As it can be expected, the CD of Slices of Life was only the first to be released. Only 3 months later (February 2006) came the 5.1 surround DVD with the aforementioned New Orleans Club video material, a live TV recording of Hajdúböszörményi utcarész and a travel journey from 2005 about the gigs in Pori and Stockholm. The latter was found reaching beyond the current material by Sándor Olasz (Rockinform): “Not just because only a handful of Hungarians get to travel to these places, so it is fundamentally interesting. More so because it indicates how much interest (pretty much) can an unknown band gather up North.”

Slices of Life tour

The album was once again premiered with a great tour. The complete album material was played at the gigs, with only 3 acoustic pieces added from other albums (Venezia from the first Djabe CD, Virágcsendélet and the second movement of Tájak titled Alkony a tengerparton from Sheafs Are Dancing; the encore was also chosen from this album: Fátyol mögött). Considering visuals all pieces got different identity. Once again, the top-quality intelligent lighting was the base for the stage presence. Projector and surround were absent this time. At this tour the habit of asking a member of the audience to join the band on stage to play the angklung became a tradition. On the international part of the tour more compositions were added but still, the Slices of Life remained the main attraction of the gigs.

Many foreign critics wrote praises about Djabe. This is from Jeff Spevak (Rochester, 2004):

How does Hungarian jazz sound like? Get a light-hearted jazz played by 7 guys looking like van drivers and shower them in paprika. Spice it up with Eastern Europe folk sensitivity and of course a Hungarian violin. The audience of the main tent just soaked it all up.”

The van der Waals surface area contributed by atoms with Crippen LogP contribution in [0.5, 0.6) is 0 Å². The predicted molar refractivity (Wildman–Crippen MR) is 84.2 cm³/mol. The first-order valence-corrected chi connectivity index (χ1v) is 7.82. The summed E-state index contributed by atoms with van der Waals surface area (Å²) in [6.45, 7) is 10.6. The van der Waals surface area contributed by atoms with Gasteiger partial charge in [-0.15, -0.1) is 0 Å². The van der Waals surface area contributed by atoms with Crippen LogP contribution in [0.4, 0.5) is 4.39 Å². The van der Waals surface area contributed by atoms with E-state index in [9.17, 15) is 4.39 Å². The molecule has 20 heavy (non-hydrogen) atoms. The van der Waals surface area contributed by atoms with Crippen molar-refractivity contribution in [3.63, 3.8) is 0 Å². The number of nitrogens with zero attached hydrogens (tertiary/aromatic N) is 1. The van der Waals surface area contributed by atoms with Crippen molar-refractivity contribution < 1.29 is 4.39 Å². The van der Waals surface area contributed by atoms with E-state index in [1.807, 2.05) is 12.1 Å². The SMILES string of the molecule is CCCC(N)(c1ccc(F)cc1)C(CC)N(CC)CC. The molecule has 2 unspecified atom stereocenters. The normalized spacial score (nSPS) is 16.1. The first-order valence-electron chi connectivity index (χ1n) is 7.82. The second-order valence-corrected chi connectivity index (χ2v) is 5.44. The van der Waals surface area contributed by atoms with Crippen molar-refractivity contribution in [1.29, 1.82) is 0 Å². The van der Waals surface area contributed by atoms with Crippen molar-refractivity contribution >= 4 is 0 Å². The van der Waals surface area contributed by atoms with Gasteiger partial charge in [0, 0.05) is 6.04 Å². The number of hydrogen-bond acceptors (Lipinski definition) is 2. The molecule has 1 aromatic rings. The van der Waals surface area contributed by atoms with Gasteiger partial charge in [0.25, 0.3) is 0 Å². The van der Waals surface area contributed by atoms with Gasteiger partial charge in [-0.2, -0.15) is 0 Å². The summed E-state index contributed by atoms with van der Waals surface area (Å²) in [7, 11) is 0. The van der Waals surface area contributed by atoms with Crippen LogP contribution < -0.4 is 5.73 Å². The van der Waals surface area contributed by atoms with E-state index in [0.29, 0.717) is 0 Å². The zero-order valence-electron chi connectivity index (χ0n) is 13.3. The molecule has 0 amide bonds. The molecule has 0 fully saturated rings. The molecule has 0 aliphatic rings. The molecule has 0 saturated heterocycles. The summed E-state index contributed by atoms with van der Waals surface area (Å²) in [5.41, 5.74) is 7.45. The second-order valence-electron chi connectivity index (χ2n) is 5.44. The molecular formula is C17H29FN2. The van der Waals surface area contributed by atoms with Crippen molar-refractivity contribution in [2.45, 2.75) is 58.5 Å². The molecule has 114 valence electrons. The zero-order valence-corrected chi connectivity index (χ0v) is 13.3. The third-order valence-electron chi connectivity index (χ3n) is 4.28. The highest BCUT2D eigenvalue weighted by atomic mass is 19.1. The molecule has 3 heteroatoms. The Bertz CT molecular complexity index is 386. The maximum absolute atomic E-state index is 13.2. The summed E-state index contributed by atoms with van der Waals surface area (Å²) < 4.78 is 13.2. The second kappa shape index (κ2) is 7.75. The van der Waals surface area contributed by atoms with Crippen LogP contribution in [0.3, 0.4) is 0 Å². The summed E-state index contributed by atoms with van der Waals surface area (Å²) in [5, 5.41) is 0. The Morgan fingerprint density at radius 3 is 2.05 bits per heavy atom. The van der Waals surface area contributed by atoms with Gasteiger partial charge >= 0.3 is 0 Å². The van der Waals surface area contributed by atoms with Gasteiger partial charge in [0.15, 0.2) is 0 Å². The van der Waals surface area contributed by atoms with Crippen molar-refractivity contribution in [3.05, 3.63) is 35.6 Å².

When returning to Rochester in 2006 a summary was published by Rochester Democrat and Chronicle: “Like a Buster Pindexter goulash the roots and retro profanity of traditional Hungarian music takes a real jazzy slap in the face from Djabe with the genius bass play by lead composer Tamás Barabás and the Hungarian 6-member team around him. Their polyrhythmic play gets more momentum from brass instruments and has a potential to crash but in the end, it dances on both legs. In any genre or groove. Unexpected, unique and entertaining.”

The tour was released multiple times. Best moments of both local and foreign got pieced together on the double CDs of Message from the Road. The second disc was a dual disc with the DVD side featuring the complete concert material in 5.1 and a 1-hour film made mainly from foreign TV recordings of the gigs. The added media book shows us the atmosphere of said gigs. The 2006 PeCsa performance became a DVD release titled Slices if Live, but work got protracted by the sad and untimely passing of András Sipos in 2007: the album only made it to the stores in 2012. Besides the concert film there are many extras on it.

“Djabe plan to continue the work even harder in 2008. We’ll finish Take On. Official release date for the CD is the 18th of February. DVD-Audio with extras will be released on the 27th of March. With the new album a tour will commence in 2008, through Europe, North America and Asia. Djabe will continue as a quintet, as position of the irreplaceable András Sipos will not be filled” – stated by a press release of the band.